Flipping for Bass from the Kayak

I headed out to Mittry Lake this weekend with the intent to learn how to flip for bass from the kayak. I had previously been concerned about my low position to the water and how hard it would be. Within the first 10-15 minutes I had the technique down pretty good and my confidence was pretty high, even though the only other time I’ve ever flipped before was with a friend in his boat last summer. 
Rigged up with a zman palmetto bug in green pumpkin, and confident in my newly acquired ability I headed to a stretch of water where I’ve had a lot of luck in the past with throwing a frog. On about the third flip, I felt a solid thump and set the hook. The rod came tight and it felt like a decent fish, but quickly pulled off. I then realized that I was nowhere near manly enough with my hookset. I pretty much just lifted the rod like it was a crankbait bite. Oh well, lesson learned. I pick that stretch of grass apart over the next hour, and ended up putting two in the yak before calling it a day. While I didn’t burn them up, it was a great learning experience and I am looking forward to getting out and applying what I’ve learned again in the near future.

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Welcomed home to the Old North State by a fatty flatty

Was blessed with an opportunity to finally get back to NC to spend time with family and on the water after being away for 8 months. The majority of my time revolved around spending as much time as possible with the kids on the water. That said, one night while home around 10 pm my better half tells me that I should wake up and go fishing by myself until early afternoon. The kids hadn’t done their school work in a couple of days (homeschool is awesome) and needed to catch up. Not one to argue with the boss, I woke up the next morning with the intent of fishing a lone for a little while after I picked up a gallon of XD100 for the boat. I had plans of going to Beaufort and seeing if I could find any reds to play with. I’d had the kids out and had them on rats (report to come on that soon) but I wanted some bigger fish.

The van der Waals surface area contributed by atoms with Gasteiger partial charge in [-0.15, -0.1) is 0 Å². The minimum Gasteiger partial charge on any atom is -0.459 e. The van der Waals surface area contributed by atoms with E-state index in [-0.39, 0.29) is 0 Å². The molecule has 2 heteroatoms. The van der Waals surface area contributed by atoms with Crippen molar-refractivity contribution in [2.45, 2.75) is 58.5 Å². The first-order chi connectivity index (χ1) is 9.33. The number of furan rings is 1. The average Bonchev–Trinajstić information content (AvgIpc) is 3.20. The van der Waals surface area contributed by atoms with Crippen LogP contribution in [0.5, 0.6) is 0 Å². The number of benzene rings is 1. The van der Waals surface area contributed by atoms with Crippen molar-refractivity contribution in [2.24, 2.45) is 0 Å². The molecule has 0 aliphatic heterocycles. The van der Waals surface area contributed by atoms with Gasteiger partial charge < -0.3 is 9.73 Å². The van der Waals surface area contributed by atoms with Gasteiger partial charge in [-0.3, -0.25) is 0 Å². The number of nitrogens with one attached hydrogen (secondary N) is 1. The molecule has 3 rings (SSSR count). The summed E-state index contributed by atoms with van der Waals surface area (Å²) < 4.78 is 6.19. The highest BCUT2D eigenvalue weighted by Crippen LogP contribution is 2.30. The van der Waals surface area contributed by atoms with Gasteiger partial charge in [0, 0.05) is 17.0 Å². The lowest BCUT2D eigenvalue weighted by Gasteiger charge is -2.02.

I woke up around 7 the next morning to get ready so I could be at the store by the time they opened at 8 to get my oil. It was then that I remembered my good friend Steve is retired and unless he was already fishing would be willing and able to go. So I gave him a call and low and behold his boat was in the shop for routine maintenance and he was available to fish.  After a quick conversation, we decided to meet at the ramp around 9 am. 

We splashed the boat and headed out in search of a few gray trout while waiting for the tide to get right and found what we were looking for, though they were picky and had a strong preference for my sting silver over his (I think he was being nice since I hadn’t fished in a while). Once the tide got right, we decided to go in search of Mr Redfish. We found them and quickly put 10 or so in the boat, but they were all rats. While fun, they were not what we were hoping for. Running out of time to make something awesome happen, I decided to hit the port wall in hopes of a few flounder. 
It didn’t take long to fill the bait well with good sized finger mullet, and we got setup to drift for flounder.  On the first drift, Steve came tight with a good fish and we finally had something to stink up the cooler with. Next it was my turn, but this one was a tad smaller than Steve’s though still a legal fish at 16 inches. Steve then put another one in the boat at 17 inches, and it was my turn again. I felt the thump and knew right away it was going to be a good fish. Using live finger mullet 6-8 inches long I had to give her a second to eat. I waited about 3 seconds and checked to see if she was still there. I slowly lifted my rod tip and felt it pull back. I lowered the rod, taking up slack and then let her rip! At first, nothing budged and Steve thought I was hung. I knew better. This is a good fish, get the net! After a few moments I saw color. She rose to the surface and her head tried coming out of the water but Steve made quick work with the net job and I had my largest flounder to date in the boat. I took it to Chasin Tails for a weight after the trip and she came in at 6.94 pounds. 
We finished the trip shortly after that fish as I’d already pushed my window to get home to the family, but we managed 4 nice flounder. We fished the first hour of the falling tide and used live finger mullet on Carolina rig as bait.